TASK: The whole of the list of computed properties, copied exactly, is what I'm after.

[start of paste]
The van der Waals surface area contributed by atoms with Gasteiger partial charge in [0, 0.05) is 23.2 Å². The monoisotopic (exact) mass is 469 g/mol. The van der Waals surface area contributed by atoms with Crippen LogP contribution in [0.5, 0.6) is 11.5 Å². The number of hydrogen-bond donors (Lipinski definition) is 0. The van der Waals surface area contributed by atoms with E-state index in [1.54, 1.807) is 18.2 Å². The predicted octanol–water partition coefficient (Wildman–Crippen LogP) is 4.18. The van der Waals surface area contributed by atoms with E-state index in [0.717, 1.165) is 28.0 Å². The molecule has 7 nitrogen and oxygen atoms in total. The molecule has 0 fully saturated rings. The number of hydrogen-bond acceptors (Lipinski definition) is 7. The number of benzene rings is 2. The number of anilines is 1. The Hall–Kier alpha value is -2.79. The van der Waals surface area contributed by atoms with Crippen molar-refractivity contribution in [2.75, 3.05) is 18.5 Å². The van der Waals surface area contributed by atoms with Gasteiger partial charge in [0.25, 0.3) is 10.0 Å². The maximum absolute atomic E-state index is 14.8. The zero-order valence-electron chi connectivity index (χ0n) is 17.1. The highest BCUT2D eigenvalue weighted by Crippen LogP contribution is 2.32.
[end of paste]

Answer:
The van der Waals surface area contributed by atoms with Gasteiger partial charge in [0, 0.05) is 23.2 Å². The monoisotopic (exact) mass is 469 g/mol. The van der Waals surface area contributed by atoms with Crippen LogP contribution in [0.5, 0.6) is 11.5 Å². The number of hydrogen-bond donors (Lipinski definition) is 0. The van der Waals surface area contributed by atoms with E-state index in [1.54, 1.807) is 18.2 Å². The predicted octanol–water partition coefficient (Wildman–Crippen LogP) is 4.18. The van der Waals surface area contributed by atoms with E-state index in [0.717, 1.165) is 28.0 Å². The molecule has 7 nitrogen and oxygen atoms in total. The molecule has 0 fully saturated rings. The number of hydrogen-bond acceptors (Lipinski definition) is 7. The number of benzene rings is 2. The number of anilines is 1. The Hall–Kier alpha value is -2.79. The van der Waals surface area contributed by atoms with Crippen molar-refractivity contribution in [2.75, 3.05) is 18.5 Å². The van der Waals surface area contributed by atoms with Gasteiger partial charge in [0.25, 0.3) is 10.0 Å². The maximum absolute atomic E-state index is 14.8. The zero-order valence-electron chi connectivity index (χ0n) is 17.1. The highest BCUT2D eigenvalue weighted by Crippen LogP contribution is 2.32.